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Yaphet Kotto: "Blue Collar"

Yaphet Kotto, Richard Pryor, Harvey Keitel.

“You know where this movie goes?” Yaphet Kotto was asking. “It goes right past ‘On the Waterfront,' that's where it goes. Paul Shrader took that ‘Waterfront' myth and smashed it, that's what he did. I like this picture so much, I even went to see it. It's the first movie I've ever been in that I went to see.”

The movie is “Blue Collar,” and stars Kotto, Richard Pryor and Harvey Keitel as workers on a Detroit assembly line. It's an angry film, a radical one, and yet bursting with humor and life at the same time. And for Yaphet Kotto, who has lingered on the edge of stardom in movies like “Across 110th Street” and “Drum,” it's a personal breakthrough.

“I was ready to quit acting,” he said during a visit to Chicago. “I really was. Acting is so boring, man. And in the great scheme of things, who gives a damn about the motion picture industry? You think some cat goes to sleep at night thinking about a movie? He thinks about his wife, his car and his taxes, that's what.

“And that's what this movie is about: The working class. Guys on the assembly line, always just a little too deep in debt to quit and do something else, trying to put groceries on the table and being screwed simultaneously by the company and the union.”

Kotto was holding court at Hy's on Walton, having gathered up, during his day in Chicago, every friend, old and new, he came across. He is a tall, gregarious man with a natural charisma. He asks a waiter: “Now tell me the truth, man. Are the barbecued ribs here good enough to make me want to go home and slap my momma?”

He was assured they were. And what would he have to drink?

“Water, man. H2O, that's all I drink.” He lifted his glass for a toast. “I lead a real quiet life out in Los Angeles,” he explained. “Real quiet. None of that disco scene – it's against my religion. I'm a member of the Self-Realization Fellowship. If it hadn't been for the Paramahansa Yoganandias holding me together for the last eight years, I could have come apart. Really apart.”

He made sure I had that spelling right.

“I never leave my home unless I have to. I meditate between four and eight hours a day. All I care about is my relationship with God. And my wife and kids. Otherwise, I never leave my house.”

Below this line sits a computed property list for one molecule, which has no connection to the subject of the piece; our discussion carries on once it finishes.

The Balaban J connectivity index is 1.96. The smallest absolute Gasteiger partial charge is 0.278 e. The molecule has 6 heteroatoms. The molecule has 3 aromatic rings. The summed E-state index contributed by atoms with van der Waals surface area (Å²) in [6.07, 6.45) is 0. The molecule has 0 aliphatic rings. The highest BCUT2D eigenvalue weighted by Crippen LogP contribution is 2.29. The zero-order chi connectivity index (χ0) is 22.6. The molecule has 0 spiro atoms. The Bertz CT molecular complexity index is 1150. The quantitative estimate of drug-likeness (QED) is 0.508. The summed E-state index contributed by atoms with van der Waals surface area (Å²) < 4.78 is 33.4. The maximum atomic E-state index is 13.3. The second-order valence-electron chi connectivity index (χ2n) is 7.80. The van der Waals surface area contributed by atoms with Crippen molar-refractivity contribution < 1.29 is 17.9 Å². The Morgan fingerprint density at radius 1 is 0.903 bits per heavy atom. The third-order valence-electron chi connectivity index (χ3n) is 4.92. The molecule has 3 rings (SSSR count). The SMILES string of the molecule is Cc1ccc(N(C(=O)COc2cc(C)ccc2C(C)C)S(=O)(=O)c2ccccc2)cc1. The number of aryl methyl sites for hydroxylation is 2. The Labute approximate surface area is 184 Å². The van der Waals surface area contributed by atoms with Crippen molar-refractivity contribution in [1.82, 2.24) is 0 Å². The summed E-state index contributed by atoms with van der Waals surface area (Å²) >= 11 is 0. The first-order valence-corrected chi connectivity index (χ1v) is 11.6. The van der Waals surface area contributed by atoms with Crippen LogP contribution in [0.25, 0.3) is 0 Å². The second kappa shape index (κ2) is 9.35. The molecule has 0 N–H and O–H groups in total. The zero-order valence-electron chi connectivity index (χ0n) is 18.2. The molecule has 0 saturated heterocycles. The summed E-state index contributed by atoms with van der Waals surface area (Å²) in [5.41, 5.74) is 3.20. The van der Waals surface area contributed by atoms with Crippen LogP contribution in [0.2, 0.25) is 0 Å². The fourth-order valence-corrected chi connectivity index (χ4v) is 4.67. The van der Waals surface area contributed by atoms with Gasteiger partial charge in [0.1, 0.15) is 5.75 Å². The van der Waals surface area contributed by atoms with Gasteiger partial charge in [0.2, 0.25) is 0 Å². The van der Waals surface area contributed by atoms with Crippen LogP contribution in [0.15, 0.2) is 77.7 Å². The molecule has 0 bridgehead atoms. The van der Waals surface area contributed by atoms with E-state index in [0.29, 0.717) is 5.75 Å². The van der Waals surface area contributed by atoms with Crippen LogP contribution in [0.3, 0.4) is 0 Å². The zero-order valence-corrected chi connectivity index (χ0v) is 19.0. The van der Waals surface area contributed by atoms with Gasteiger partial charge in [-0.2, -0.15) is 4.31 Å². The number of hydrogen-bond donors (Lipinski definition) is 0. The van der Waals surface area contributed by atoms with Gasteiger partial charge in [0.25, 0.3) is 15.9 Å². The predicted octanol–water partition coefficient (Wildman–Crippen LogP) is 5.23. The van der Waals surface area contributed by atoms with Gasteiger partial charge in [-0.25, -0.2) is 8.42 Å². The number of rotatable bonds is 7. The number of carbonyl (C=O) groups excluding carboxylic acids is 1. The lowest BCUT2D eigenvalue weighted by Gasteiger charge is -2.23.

A sly grin. “Except sometimes. When Ali fights Norton, that's when I leave my house. I love that scene, man. All the drama and tension! Ali weighing in, surrounded by 1,000 Nikon cameras. And the rumors, man! Ali's upstairs! Ali's downstairs! Ali's not even here at all, man!

“When they fought at Yankee Stadium, my car was besieged by 2,000 black youths. I never knew I had so many fans. That's why I stay at home all the time… because then I'm building up for coming out. I might not appreciate it otherwise.”

“Blue Collar” was shot on location in Detroit and at the Checker Taxi plant in Kalamazoo, Michigan. Reports from the set, I said, described a lot of tension among Kotto, Pryor, Keitel and the movie's director, Paul Shrader, who was directing for the first time after having written such screenplays as “Taxi Driver,” “Rolling Thunder” and “Obsession.” Were the reports correct?

“I don't pay any attention to that stuff,” he said. “Far as I was concerned, we had an exceptional group of people doing an exceptional job. As to whether everybody got along with everybody else at every moment, what difference does it make, as long as we got a great movie?

“If I had a problem, maybe it was that I would know my lines, and then Pryor would come in with brand new lines out of his own head, man, and what are the rest of us supposed to do? I had to figure out my relationship with him in terms of the fact that the movie is about two black guys and one white guy. Pryor was playing an ethnic character – he was the black in the movie. I figured, we can't have two black ethnic portrayals in this movie, that'll get repetitive.

“So you know what I did? I played an Italian. Right! An Italian in a black skin – I modeled my character after this kid I grew up with. You won't find one so-called black mannerism or colloquialism in my entire performance. It was weird, man. I had to stretch myself to play that role. I had to find new places to be coming from. And this movie is so good. I did, I actually went to see it.”

Do you really not go to see your own movies? I asked.

“That's right. Well, when I make a movie for TV, like 'Raid at Entebbe,' I have to see it because I have to dub in my dialog. Otherwise, I don't go.”

That's right, I said… you played Idi Amin in "Raid at Entebbe."

“Let me forget that, man,” Kotto said. “Just let me forget. Have mercy. I did it in the first place because it was a challenge. If there's something I'm afraid to do, I got to do it. But now I tell people I didn't play it. That was NOT me! That was some other guy. I was at home, man. Meditating. I got witnesses, proof… you saw some guy that looked like me. I'm gonna sue him. I got private detectives, search warrants… find that guy!”

By now everybody at the table was laughing along with Kotto. But then he turned serious for a moment.

“I've made a lot of movies I'd never want to see,” he said. “But what happened over there in Kalamazoo, that kind of movie comes along once in a lifetime. It restored my faith in acting. That moment came along with ‘On the Waterfront,' and now it's come along again. If I never make one more movie, I can tell myself I made ‘Blue Collar.'”

Kotto was contemplative for a second, and then he started to grin again. “Meanwhile,” he said, “we got to get more guys on this case, tracking down that guy that impersonated me playing Idi Amin.”

Roger Ebert

Roger Ebert was the film critic of the Chicago Sun-Times from 1967 until his death in 2013. In 1975, he won the Pulitzer Prize for distinguished criticism.

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